What A Trooper

One of my favorite things is how excited a hunting client gets when he puts meat in the freezer. Here is a story from a few years ago that is one of my favorites!

We took my friend’s 83 year old grandfather hunting for his private land cow elk. Each year we think that it may be his last hunt because of his age and of course his health. This year was no different.

The thermometer read -18 degrees when we headed out to search for an elk for grandpa.  We spotted a small herd over a ridge.  After a very short uphill hike and a whole lot of huffing and puffing and stops to catch his breath grandpa got into position for a shot.  Unfortunately, his shot missed its mark.  The hike was a lot for him.  He just was not able to catch his breath to get steadied enough. He was pretty upset about his miss and quietly walked back down the hill to the pick-up.  We headed home for dinner and put him under the electric blanket to rest.

The second morning it was -23 on the thermometer. We were up early and grandpa was ready to hunt again. Grandpa was sore from the previous day and he told us he was worn out. He didn’t think he could do another hike like the previous day so we took him to a location that had easier access. Today the girls just were not co-operating. They were on the wrong side of the fence. We could not set grandpa out to wait for them to come to the property. It was simply too cold. We headed home for the day. 

On our third and last day we got up early and took grandpa for his “last chance” cow elk hunt. That morning the temperature warmed up a little for us.  It was -12 when we left the house! We headed to the same piece of property and the same herd was still on the wrong side of the fence. Grandpa was getting very discouraged. He wanted to fill his freezer. the cold temperatures were very hard for him. He was beating himself up for missing the first morning and for not being able to hike around as good as he once could.  Fortunately we received a call and it was a land owner who said he had spotted a herd of cows.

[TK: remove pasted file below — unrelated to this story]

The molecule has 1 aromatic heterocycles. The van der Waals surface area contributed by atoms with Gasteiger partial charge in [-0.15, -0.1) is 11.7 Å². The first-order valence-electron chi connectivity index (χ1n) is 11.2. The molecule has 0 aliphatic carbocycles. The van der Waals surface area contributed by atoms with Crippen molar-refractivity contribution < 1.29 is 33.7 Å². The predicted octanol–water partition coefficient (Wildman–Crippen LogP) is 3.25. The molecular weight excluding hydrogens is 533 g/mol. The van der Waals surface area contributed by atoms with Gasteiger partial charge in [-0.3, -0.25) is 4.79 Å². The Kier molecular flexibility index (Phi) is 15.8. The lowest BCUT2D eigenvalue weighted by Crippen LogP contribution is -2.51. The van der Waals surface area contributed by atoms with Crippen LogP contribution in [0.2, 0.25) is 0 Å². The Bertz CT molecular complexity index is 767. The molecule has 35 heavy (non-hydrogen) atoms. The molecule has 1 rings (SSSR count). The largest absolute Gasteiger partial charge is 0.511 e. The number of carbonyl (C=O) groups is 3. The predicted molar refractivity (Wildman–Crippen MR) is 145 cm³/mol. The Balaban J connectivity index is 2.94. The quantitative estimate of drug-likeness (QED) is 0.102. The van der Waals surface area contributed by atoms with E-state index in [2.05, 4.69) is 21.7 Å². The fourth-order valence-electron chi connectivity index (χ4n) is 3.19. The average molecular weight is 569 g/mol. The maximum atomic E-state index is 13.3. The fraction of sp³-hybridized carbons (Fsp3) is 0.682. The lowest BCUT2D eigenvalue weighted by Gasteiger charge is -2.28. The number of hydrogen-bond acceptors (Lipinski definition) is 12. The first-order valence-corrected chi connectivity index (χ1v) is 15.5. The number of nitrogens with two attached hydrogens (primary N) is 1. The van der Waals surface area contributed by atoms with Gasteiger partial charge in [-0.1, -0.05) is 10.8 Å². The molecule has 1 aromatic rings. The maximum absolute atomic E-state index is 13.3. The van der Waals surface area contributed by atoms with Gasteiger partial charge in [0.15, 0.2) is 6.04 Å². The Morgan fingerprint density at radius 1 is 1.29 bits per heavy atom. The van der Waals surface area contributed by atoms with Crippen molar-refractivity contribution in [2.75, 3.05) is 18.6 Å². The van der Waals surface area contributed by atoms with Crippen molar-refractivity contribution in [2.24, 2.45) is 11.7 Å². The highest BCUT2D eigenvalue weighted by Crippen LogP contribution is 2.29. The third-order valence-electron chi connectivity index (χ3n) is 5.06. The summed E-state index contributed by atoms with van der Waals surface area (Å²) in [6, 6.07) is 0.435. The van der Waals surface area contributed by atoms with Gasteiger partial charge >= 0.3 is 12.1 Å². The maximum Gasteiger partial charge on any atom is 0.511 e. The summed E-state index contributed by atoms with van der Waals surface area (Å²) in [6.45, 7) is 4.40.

There was a potential problem with this property. All the meadows were a long way from the house with rolling hills in between.  We stopped and hooked up the snowmobile trailer on the way.  When we arrived we loaded a bundled up grandpa on back of the snowmobile and headed up the deep snow-covered valley. We stopped over a hill hoping we had not scared the animals away and then walked to the top to peer over.

Sure enough, there was a small heard of cow elk!  

Excitement began. We unloaded grandpa and he slowly hiked across the meadow and up a hill. He breathed and sighted in on a cow. I saw some hesitation in his eye.  He was worried about another miss. Then he took a deep breath. There was a shot and hit!!! Grandpa stood there, trembling with excitement. It was the GREATEST thing to see the smile on that man’s face! Hunts like grandpa’s are a lot of work but definitely rewarding. Not only to him but also to his guide! 

Many of us take it for granted a lot of the hiking, hunting and climbing we do. If we want to stalk an animal, we just do it. 83 years old, successful and happy as can be! Always remember to be thankful for everything you have, health, happiness and the ability to hunt!



The smile says it all! Grandpa is proud to put meat in the freezer!

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From a mountain top I am connected to all things

Colorado Big Horn Sheep

Time to catch up. I’ve been up on top of the world for quite a few days. It’s a place I love. If you’ve been “On top of the world” you know what it feels like to be so close to the Heaven’s.

Alwyn Torquil Francis Ladell
There is something very spiritual about the mountain top experience … and it’s not less oxygen!

Looking out over the wide vistas, and climbing above the clouds, forces us to consider the bigger questions. It strips away the cares and concerns of the little people in the mundane world below and helps us contemplate the bigger picture. There can be an exaltation, like that of being strongly moved by certain passages of music, in such places. Sometimes there is a closeness to those who have gone before, which can be very emotional, but the magnitude and beauty tends to drive out sorrow with reassurance. It speaks a language we can’t articulate, using symbols to communicate with the higher consciousness – and this expansion of consciousness is something we need to hang on to when we return to the daily routine. When starved of spirituality in the material world, if we can recall that mountain-top experience, we have a life-line to the Divine.